The Big Deal Around Obesity Disproportionately Affecting Minority Populations

(Photo credit: Malingering)

In honor of National Minority Health Month, the WellPower Blog team continues to raise awareness on health disparities affecting racial and ethnic minority groups in the U.S., including the ways social determinants affect health, specifically obesity.

Obesity is defined as a person weighing at least 20% more than they should for their height – and it disproportionately affects minority populations, according to the U.S. Department of Health and Human Services Office of Minority Health:

African American women are 80% more likely to be obese than Non-Hispanic White women Native Hawaiian/Pacific Islanders are 30% times more likely …read more

Increasing Prevention and Avoiding the ER

In 2012, the U.S. Census Bureau reported that the average life expectancy for black males is approximately 64 years old, compared with 73 years for white males. Racial and ethnic minority groups are less likely to have access to the preventive care they need to stay and are more likely than white Americans to suffer from chronic conditions, prompting the theme for this year’s Minority Health Month; “Prevention is Power: Taking Action for Health Equity.”

Luckily, 10.2 million Latinos, 6.8 million African Americans, nearly 2 million Asian and Pacific Islanders, and over a half million American Indians and Alaska natives …read more

Dismantling Barriers to Health, One Word at a Time

Emergency Room (Photo credit: Mark Coggins)

I recently read an article about Deisy Garcia, a woman who filed a police report saying her husband had assaulted her and that she feared for her life. That report, filled out in Spanish, sat untranslated — and without follow up – for months until she and her two children were murdered.

No human being should be denied protection from bodily harm due to language barriers and cultural incompetence. Deisy Garcia’s death could have been prevented had she been given the protection she sought. Her health, well-being, and ultimately her life was taken …read more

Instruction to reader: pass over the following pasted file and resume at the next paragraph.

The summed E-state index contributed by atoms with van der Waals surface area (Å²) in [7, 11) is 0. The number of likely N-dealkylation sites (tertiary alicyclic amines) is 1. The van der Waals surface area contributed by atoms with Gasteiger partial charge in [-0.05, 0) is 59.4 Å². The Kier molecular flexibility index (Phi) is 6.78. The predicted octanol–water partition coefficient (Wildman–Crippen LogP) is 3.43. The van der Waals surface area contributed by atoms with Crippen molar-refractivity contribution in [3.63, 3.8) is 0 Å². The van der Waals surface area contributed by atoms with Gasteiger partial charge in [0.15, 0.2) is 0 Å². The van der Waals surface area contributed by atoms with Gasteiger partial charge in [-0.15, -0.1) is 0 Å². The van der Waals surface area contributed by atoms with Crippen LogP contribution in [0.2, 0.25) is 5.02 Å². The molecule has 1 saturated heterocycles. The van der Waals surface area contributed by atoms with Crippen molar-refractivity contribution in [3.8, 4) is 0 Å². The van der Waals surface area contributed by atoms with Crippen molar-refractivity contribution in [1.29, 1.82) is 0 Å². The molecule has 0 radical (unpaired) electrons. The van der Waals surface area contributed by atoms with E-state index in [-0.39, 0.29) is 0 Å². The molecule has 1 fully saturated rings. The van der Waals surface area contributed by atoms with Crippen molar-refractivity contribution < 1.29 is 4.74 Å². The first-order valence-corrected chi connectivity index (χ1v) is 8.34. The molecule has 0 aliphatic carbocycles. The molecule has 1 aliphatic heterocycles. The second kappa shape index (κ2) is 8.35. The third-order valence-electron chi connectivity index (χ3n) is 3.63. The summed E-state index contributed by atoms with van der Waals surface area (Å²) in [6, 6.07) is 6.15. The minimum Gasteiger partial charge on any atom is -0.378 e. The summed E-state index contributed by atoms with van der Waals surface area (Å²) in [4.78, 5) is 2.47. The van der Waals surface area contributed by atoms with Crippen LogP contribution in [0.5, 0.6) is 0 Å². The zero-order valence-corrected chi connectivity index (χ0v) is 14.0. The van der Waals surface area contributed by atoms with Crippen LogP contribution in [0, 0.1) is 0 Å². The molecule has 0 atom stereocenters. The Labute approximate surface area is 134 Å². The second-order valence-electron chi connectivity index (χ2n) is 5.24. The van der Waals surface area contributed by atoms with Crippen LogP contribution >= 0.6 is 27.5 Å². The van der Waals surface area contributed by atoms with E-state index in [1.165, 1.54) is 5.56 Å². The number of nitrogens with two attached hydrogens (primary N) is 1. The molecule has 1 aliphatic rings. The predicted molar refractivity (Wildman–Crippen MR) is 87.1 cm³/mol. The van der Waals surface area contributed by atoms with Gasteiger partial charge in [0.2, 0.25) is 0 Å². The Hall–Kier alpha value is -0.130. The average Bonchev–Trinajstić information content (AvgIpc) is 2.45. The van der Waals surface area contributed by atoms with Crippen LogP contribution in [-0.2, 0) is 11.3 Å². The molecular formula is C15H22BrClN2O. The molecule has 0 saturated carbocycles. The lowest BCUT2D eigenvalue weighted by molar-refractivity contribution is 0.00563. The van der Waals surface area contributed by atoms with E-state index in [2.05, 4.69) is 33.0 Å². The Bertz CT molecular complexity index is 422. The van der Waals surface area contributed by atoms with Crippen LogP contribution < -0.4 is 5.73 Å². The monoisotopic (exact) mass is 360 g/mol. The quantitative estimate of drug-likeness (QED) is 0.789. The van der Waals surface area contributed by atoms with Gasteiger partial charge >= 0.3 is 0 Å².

Rx: 1 Inhaler + Heat…Supporting Preventative Health

Pharmacy Rx symbol (Photo credit: Wikipedia)

“I’m sorry,” is all the doctor could say at that point. The patient would have to have surgery–an amputation…all because he didn’t have access to medical care before diabetes took over.

According to the Center for Disease Control, African Americans, Hispanic/Latino Americans, American Indians, Asian Americans, and Pacific Islander Americans are at higher risk for type 2 diabetes than the rest of U.S. population. These racial and ethnic minority groups are more likely to develop type 2 diabetes due to poverty, lack of access to health care, …read more

Commemorating National Minority Health Month

April is National Minority Health Month, an opportunity to raise awareness about health disparities affecting racial and ethnic minority groups in the U.S. The WellPower blog team is committed to raising these issues to public consciousness, and writing about the ways that social determinants like education, housing, and jobs affect health.

Throughout April, we will be blogging about issues that are aligned with this year’s Minority Health Month theme; Prevention is Power: Taking Action for Health Equity. This brings to mind the old saying that ‘an ounce of prevention is worth a pound of cure.’ Although there are many …read more

After Soldiers Protect Us, Who Protects Them?

This piece by Stephanie Moore is re-posted from the Eyes Wide Open Blog: http://eyeswideopen.org/soldiers-protect-us-protects/

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I recently read a disturbing article in the Baltimore Sun that quoted a Veterans Administration report that there is an average of 22 suicides a day by veterans. 22 a day. Where are we as a nation if we cannot help and support those who risk their lives to protect us?

The website, Veterans and PTSD shares these statistics from a major study done by the RAND Corporation (full pdf of study), the Congressional Research Service, the Veterans Administration, and the US Surgeon General.[i]

at …read more

The Shriver Peaceworker Fellows Program Gives Back to Baltimore

“Peace Corps Volunteers, stay as you are—be servants of peace; work at home as you have worked abroad—humbly, persistently, intelligently. Serve your neighborhoods. Serve your cities. Serve the poor. Join others who serve. Serve…Serve…Serve…that’s the end. That is the challenge. For in the end it will be the servants who save us all.”

– Sargent Shriver, Peace Corps First Director

Kennedy and Johnson greeting Peace Corps volunteers, 1962 (Photo credit: Wikipedia)

 

The WellPower Blog is committed to creating a healthier nation by lifting up community involvement, including drawing attention to local organizations striving to end …read more